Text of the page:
2017-07-13 / Arts & Entertainment News

HAPPENINGS

The Norton celebrates Bastille Day
BY JANIS FONTAINE


“Untitled (Boat),” after 1898, printed after 1929, a gelatin silver print, from original glass plate negative by Eugène Atget. Printed by Berenice Abbott. 
COURTESY PHOTO “Untitled (Boat),” after 1898, printed after 1929, a gelatin silver print, from original glass plate negative by Eugène Atget. Printed by Berenice Abbott. COURTESY PHOTO Bonjour, mes amis, from Le Musee d’Art de Norton!

Once a year, the Norton Museum of Art goes French to celebrate one of France’s most important holidays: La Fête Nationale or French National Day. We know it as Bastille Day.

The celebrations commemorate “the storming of the Bastille,” an infamous medieval prison, by the citizens of Paris. The final straw was the dismissal of the finance minister. Residents swept through the city hoping to free thousands of inmates unjustly imprisoned by the corrupt monarchy. Even though the revolt only freed seven prisoners, it marked the turning point and shifted the momentum of the French Revolution, which led to the country’s independence.

Across France, towns celebrate with parades, and the oldest and largest regular military parade in Europe is the Bastille Day parade held on Paris’ famed Champs-Élysées every July 14. And while the Norton doesn’t have a parade planned, its celebration is bigger than ever. With solid public interest and a plethora of French art masterpieces in its collection, including 19th century and 20th century European painting and sculpture by Brancusi, Gauguin, Matisse, and Picasso, the Norton moved the celebration from a weekday to a Saturday, from noon to 5 p.m. July 15.


Les Nuages will perform at the Norton Museum of Art’s Bastille Day festivities. 
COURTESY PHOTO Les Nuages will perform at the Norton Museum of Art’s Bastille Day festivities. COURTESY PHOTO At the center of the celebration is the exhibition “French Connections,” featuring works from the Norton’s collection of photography that explore France’s people, environs and culture. Rachel Gustafson will lead discussion of the photography in the collection from 1 to 1:40 p.m. in the Davis Gallery.

The popular Spotlight Talks take place all afternoon. First up, a tour that features Georges Braque and Les Soeurs Chevalme at 12:30 and 12:45 in the Galleries, followed by Gustave Courbet and Valerie Belin at 1:30 and 1:45 p.m. At 2:30 and 2:45 p.m., talks feature Robert Delaunay and Eugene Atget. The talk at 3:30 and 3:45 p.m. focuses on Claude Monet and Yasumasa Morimura.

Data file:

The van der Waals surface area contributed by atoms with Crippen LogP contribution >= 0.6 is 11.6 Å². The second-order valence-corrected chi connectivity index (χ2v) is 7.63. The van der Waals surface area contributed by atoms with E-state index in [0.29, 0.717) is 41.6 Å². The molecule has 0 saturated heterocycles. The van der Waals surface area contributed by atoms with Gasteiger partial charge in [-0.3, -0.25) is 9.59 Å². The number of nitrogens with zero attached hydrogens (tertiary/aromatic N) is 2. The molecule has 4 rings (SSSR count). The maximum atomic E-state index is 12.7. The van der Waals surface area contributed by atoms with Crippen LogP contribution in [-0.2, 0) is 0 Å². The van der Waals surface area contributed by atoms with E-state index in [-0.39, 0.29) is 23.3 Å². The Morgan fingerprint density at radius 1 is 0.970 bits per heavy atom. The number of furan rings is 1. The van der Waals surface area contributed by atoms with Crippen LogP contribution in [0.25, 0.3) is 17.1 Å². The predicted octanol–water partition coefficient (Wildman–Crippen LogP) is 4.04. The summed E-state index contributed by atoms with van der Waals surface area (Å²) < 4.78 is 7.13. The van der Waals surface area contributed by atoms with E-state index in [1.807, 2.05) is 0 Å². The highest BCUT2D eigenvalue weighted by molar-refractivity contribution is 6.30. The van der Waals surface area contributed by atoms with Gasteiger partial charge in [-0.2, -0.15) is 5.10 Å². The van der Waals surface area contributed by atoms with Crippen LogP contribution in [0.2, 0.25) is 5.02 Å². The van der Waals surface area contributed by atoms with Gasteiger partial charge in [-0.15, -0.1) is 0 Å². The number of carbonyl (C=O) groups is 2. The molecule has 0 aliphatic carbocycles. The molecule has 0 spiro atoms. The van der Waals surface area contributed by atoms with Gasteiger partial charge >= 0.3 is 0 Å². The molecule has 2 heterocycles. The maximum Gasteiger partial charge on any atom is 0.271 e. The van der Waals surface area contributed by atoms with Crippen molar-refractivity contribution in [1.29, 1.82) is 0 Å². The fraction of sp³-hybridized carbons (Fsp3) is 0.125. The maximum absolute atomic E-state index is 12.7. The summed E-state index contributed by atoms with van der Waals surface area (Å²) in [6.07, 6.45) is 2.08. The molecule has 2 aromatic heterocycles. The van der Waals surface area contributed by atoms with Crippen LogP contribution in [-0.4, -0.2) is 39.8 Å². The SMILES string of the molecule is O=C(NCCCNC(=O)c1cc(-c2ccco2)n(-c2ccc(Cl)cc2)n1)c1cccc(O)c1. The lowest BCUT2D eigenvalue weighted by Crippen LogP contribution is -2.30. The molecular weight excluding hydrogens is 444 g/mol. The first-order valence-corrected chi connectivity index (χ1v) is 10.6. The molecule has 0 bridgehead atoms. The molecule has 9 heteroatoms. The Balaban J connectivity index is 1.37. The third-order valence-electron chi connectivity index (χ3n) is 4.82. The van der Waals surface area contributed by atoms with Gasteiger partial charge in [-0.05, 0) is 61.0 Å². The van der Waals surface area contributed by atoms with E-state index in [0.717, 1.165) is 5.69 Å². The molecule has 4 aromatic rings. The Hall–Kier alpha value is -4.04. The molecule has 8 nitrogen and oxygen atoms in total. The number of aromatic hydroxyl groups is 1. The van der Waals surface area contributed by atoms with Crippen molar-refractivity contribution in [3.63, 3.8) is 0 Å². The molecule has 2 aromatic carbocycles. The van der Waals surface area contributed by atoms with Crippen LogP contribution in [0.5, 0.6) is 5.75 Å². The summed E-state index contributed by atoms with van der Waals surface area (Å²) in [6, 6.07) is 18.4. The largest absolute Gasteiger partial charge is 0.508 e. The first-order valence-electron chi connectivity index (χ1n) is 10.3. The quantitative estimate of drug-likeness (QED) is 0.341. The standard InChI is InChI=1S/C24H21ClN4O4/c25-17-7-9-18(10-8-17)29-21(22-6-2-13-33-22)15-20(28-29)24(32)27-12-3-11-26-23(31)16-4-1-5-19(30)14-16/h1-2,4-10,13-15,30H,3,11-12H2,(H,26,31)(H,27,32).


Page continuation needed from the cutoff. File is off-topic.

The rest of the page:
Bastille Day is co-hosted by the Multilingual Language and Culture Society in West Palm Beach. Founder and director Natacha Koblova will teach a 40-minute “French 101” class at 2 p.m. in the Davis Gallery. Between 1 and 2:30 p.m. short films, including the classic “The Red Balloon,” will be shown in the Fisher Program Space.

Live entertainment features a performance of French music and songs by Les Nuages (The Clouds), which features vocalist Gail Darling with Bob Kendall on guitar and banjo, Palm Beach Post columnist Frank Cerabino on accordion and soprano sax and Kent Demonbreun playing stand-up bass. They’ll play a selection of French love songs and gypsy jazz, with Darling performing in French and English as well as Spanish and Portuguese. The quartet performs from 3 to 4:30 p.m. in the Fisher program space.

Curator Glenn Tomlinson will lead a tour, “French Styles in America: from Impressionism to Art Deco,” at 4 p.m. Meet at visitor services desk by 3:55 p.m. From 3 to 3:30 p.m., Renate Gross will lead a tour en Française (in French) discussing sculptures by Picasso and Brancusi, both of whom worked in Paris.

For kids and families, there’s plenty to do. Storytime with Kate Losee takes place in the Davis Gallery at 12:15 p.m. A special DIY art activity for families will take place most of the afternoon in the Central Courtyard, beginning at 12:30 p.m. The kids may find inspiration by watching painter Hope Reis work. She’ll be in the courtyard painting en plein air. A scavenger hunt available via mobile phone is available to play all day.

Admission to Bastille Day is free, as is admission every day. Food and drink, including crepes and baguette sandwiches, will be available for purchase from noon to 4:30 p.m. The Norton is at 1451 S. Olive Ave. in West Palm Beach. For more information, call 561-832-5196, or visit www.norton.org. ¦

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